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To paint a rosy portrait of the Liberals’ federal budget, Morneau will have to get crafty

Bill Morneau is the artist asked to paint a picture without much paint. He is the Liberal finance minister without much latitude for spending.

In this past year's budget, there were broad brushstrokes and bright colours. The economy was sliding, but still, the bold choice was even bigger deficits, a Canada Child Benefit, a big infrastructure program, "historic investments" in First Nations, and the hope of improving economic growth.

Now, as Mr. Morneau prepares the 2017 budget for March 22, there is prudence, and a question mark about what U.S. President Donald Trump might do.

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That is a reflection of Prime Minister Justin Trudeau's Liberal government in early 2017. The heady tone and driving agenda seems to have turned into pause. The UN peacekeeping mission that was a sure thing last August is a maybe now. The Liberals commissioned a high-profile advisory panel on economic growth, but its bigger ideas, like expanding immigration to 450,000 people a year, do not even seem in the realm of debate.

There is some cause for the hesitation. Even without Mr. Trump, the Liberal government is no longer untouchable in the polls. And Mr. Trump's election really did tilt the world, and Ottawa's assumptions: Mr. Trudeau still does not know precisely what is coming on trade, and Mr. Morneau cannot know what kind of tax and business environment will be next door.

But budgets still have to paint a picture. The Liberals do not have the luxury, if you can call it that, of making it a portrait of restraint, focused on balancing the budget, as Conservatives did when they were reducing the big deficits incurred during the financial crisis. Mr. Trudeau and Mr. Morneau promised to do something, to intervene, to make the economy better – most explicitly, ad nauseum, for the middle class. They cannot just put that on pause.

Budgets are political documents that use money to describe governing agendas. And Mr. Morneau does not have much money. He cannot take the public finances much further into the red, even though the Liberals have ditched their promises about the size of deficits and a timeline for balancing the budget. Mr. Trudeau's government still has one last metric to bolster its claim of fiscal responsibility: not allowing the debt-to-GDP ratio to grow, so it can credibly argue it is not making Canada's debt-load more unmanageable. If the Liberals stay in those bounds, use current assumptions about future growth, they do not have much room to do new things.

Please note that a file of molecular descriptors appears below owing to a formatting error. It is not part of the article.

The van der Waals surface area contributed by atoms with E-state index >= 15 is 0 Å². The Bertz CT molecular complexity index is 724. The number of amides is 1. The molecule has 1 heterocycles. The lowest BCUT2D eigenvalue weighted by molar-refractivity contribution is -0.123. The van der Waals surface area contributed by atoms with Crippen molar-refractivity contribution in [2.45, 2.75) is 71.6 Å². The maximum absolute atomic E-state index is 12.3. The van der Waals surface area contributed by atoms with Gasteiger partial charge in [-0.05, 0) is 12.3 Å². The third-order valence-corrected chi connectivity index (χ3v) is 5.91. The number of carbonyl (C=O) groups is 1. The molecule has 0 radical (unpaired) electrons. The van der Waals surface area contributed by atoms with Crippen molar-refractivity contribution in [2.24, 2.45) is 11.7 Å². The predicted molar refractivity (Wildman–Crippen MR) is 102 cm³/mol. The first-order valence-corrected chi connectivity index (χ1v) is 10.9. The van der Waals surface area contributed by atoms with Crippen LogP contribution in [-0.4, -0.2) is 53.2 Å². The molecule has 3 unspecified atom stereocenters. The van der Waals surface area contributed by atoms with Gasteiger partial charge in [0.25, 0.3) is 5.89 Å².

So Mr. Morneau will have to paint with shades of grey, with dabs of blue sky to describe hope for future growth.

His budget will mostly recycle money that has already been promised, according to government insiders. Mr. Morneau set aside $800-million for innovation clusters last year, and details can now make that more concrete; there can be new information about infrastructure projects funded in this past year's budget. That kind of repetition can be useful in politics, especially when it is the specifics that make the budget figures seem real: Building a new bridge is a bigger political winner than a new federal-provincial accord on tripartite funding allocation.

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Mr. Morneau could, if he dared, find sizable sums by reworking old programs into new ones. He could transform the $3-billion in research and development tax credits into a new kind of innovation program – but it is just not clear that the Liberals are in the mood for rocking boats.

But the Liberals do want to look like they are filling in chapter two of their middle-class economic agenda. On Tuesday, Mr. Morneau said a key theme will be skills-development "to help Canadians get the skills that they need in a dynamic and changing economy."

One bit of blue sky for the Liberals is that the economy looks like it might be gaining a little strength. That would be a political boon, of course, and it would put a little wiggle room back into the Liberals' stretched public finances. But Mr. Morneau cannot afford to work that into his plans now, in case he needs to find budget room later. Mr. Trump is promising "massive" tax cuts – and if he follows through, the Finance Minister will feel pressure to keep Canada's business taxes competitive.

So Mr. Morneau does have some waiting to do. His political challenge is to present a budget that does not look like it puts the Liberal agenda on hold.

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About the Author
Chief political writer

Campbell Clark has been a political writer in The Globe and Mail’s Ottawa bureau since 2000. Before that he worked for The Montreal Gazette and the National Post. He writes about Canadian politics and foreign policy. More


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